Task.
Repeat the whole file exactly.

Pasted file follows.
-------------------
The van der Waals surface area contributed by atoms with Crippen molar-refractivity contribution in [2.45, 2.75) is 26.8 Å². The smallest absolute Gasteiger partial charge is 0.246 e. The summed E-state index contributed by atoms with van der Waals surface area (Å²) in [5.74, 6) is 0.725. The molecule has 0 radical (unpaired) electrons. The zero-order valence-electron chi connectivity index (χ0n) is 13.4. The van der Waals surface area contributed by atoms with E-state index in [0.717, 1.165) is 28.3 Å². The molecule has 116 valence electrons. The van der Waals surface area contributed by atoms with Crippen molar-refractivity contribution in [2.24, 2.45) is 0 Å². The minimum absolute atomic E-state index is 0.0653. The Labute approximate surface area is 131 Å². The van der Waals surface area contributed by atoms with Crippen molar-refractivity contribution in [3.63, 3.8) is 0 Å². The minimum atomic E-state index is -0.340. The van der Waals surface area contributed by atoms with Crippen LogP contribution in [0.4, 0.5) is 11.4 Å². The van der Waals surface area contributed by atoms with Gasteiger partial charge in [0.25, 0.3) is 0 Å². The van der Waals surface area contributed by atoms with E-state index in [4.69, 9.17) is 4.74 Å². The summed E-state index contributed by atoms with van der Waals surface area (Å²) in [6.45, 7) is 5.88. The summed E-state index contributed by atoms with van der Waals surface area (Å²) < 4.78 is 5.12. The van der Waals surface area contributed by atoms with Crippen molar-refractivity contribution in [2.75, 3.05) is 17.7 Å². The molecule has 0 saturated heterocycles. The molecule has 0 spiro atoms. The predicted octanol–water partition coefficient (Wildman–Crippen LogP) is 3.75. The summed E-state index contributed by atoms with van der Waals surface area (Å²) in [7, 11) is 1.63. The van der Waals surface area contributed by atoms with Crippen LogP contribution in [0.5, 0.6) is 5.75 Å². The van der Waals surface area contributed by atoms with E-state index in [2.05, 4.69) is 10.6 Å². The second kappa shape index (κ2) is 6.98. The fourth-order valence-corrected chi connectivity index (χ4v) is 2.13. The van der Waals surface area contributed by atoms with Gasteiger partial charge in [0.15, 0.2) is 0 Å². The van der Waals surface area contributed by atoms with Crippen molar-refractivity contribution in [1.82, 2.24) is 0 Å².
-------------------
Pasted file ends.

The van der Waals surface area contributed by atoms with Crippen molar-refractivity contribution in [2.45, 2.75) is 26.8 Å². The smallest absolute Gasteiger partial charge is 0.246 e. The summed E-state index contributed by atoms with van der Waals surface area (Å²) in [5.74, 6) is 0.725. The molecule has 0 radical (unpaired) electrons. The zero-order valence-electron chi connectivity index (χ0n) is 13.4. The van der Waals surface area contributed by atoms with E-state index in [0.717, 1.165) is 28.3 Å². The molecule has 116 valence electrons. The van der Waals surface area contributed by atoms with Crippen molar-refractivity contribution in [2.24, 2.45) is 0 Å². The minimum absolute atomic E-state index is 0.0653. The Labute approximate surface area is 131 Å². The van der Waals surface area contributed by atoms with Crippen molar-refractivity contribution in [3.63, 3.8) is 0 Å². The minimum atomic E-state index is -0.340. The van der Waals surface area contributed by atoms with Crippen LogP contribution in [0.4, 0.5) is 11.4 Å². The van der Waals surface area contributed by atoms with Gasteiger partial charge in [0.25, 0.3) is 0 Å². The van der Waals surface area contributed by atoms with E-state index in [4.69, 9.17) is 4.74 Å². The summed E-state index contributed by atoms with van der Waals surface area (Å²) in [6.45, 7) is 5.88. The summed E-state index contributed by atoms with van der Waals surface area (Å²) < 4.78 is 5.12. The van der Waals surface area contributed by atoms with Crippen molar-refractivity contribution in [2.75, 3.05) is 17.7 Å². The molecule has 0 saturated heterocycles. The molecule has 0 spiro atoms. The predicted octanol–water partition coefficient (Wildman–Crippen LogP) is 3.75. The summed E-state index contributed by atoms with van der Waals surface area (Å²) in [7, 11) is 1.63. The van der Waals surface area contributed by atoms with Crippen LogP contribution in [0.5, 0.6) is 5.75 Å². The van der Waals surface area contributed by atoms with E-state index in [2.05, 4.69) is 10.6 Å². The second kappa shape index (κ2) is 6.98. The fourth-order valence-corrected chi connectivity index (χ4v) is 2.13. The van der Waals surface area contributed by atoms with Gasteiger partial charge in [0.15, 0.2) is 0 Å². The van der Waals surface area contributed by atoms with Crippen molar-refractivity contribution in [1.82, 2.24) is 0 Å².